- In the Startup.cs file, we define the SitecoreLayoutService. So that your .NET Core application knows where to get the Sitecore layout and items from.
- It requires the SiteName, an ApiKey and the LayoutServiceUrl. Those are configured in the appsettings.json file. In this case the appsettings.Development.json
- Additionally, we register all the components that the .NET Core application will use in the SitecoreRenderingEngine. These are references to the different Feature and Foundation modules in the solution.
One of the advantages to work this way, is that you can do your presentation layer development in your ASP.NET Core rendering host with rapid recycles and no need to make code pushes to the content delivery instance.
This is because the RenderingHost project uses
dotnet watch which will automatically compile and deploys all changes to the container.
Example on the screenshot, I made some small changes to the TopLinks cshtml, the watcher is running and automatically compiles and deploys the changes.
I did some testing with these small changes; it takes about 10 to 15 seconds before they show up on the website itself.
So still faster than IIS sites and having to do manual publishes.
Here is the example of the rendering Docker build file. It creates an image for debug, which will start the dotnet watcher.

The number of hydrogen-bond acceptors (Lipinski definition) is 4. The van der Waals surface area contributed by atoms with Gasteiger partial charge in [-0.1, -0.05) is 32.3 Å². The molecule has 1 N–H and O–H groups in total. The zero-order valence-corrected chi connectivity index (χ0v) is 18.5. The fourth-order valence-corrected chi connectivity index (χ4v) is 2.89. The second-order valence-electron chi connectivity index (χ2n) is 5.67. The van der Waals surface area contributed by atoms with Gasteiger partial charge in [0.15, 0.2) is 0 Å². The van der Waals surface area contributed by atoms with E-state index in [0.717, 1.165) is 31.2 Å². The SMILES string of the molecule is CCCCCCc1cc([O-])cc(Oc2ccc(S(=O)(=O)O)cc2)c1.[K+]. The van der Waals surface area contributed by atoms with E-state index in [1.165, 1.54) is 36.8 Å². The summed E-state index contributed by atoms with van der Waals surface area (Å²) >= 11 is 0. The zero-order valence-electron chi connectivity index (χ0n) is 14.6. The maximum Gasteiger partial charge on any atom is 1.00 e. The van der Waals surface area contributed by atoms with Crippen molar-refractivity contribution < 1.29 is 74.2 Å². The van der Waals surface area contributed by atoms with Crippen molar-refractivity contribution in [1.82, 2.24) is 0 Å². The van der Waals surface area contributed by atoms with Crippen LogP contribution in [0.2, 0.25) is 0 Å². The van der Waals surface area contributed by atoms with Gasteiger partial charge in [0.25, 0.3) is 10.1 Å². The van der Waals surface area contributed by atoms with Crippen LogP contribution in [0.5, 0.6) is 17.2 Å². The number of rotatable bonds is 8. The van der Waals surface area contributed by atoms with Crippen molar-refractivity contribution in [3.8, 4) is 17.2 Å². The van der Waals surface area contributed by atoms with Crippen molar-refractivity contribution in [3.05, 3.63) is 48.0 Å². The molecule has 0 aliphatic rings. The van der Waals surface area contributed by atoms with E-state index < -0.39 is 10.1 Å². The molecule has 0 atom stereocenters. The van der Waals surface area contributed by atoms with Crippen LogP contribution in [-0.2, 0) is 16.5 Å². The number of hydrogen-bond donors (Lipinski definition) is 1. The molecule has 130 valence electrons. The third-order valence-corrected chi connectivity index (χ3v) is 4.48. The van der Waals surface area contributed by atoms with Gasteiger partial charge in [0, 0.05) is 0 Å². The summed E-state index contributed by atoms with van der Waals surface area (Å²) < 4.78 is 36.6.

Running the MVP website - up.ps1
The Sitecore MVP repository contains a separate
up.ps1 powershell file file. And instead of running the
docker compose up –d manually, you run that script. Which will build
docker-compose build and provision your environment and do some additional things like:
- using the Sitecore CLI to login:
Sitecore CLI login
- then pushing the serialized items:
Sitecore CLI serialize push
- and publishing them:
Sitecore CLI publish
- it will also automatically open the CM and rendering host websites
What do I do next?
I think the main question remaining now is: how do I add stuff to my website
So lets go through the process really – really - quick on how to add a rendering and what you need to know about the whole process.
JSON Renderings - 2 options
You define your Sitecore renderings, just like you have been used to in the past. When adding a rendering in Sitecore, choose a JSON rendering.
After choosing this, you basically have 2 options here based on the fields you fill in on the JSON rendering itself.
- you have the simple option, a rendering that needs a datasource.
- and a more advanced, a rendering with a rendering contents resolver.
Step 1 - create rendering
Here we have the Image Teaser example. Notice the Component Name field.
It also has DataSource Location and Template fields.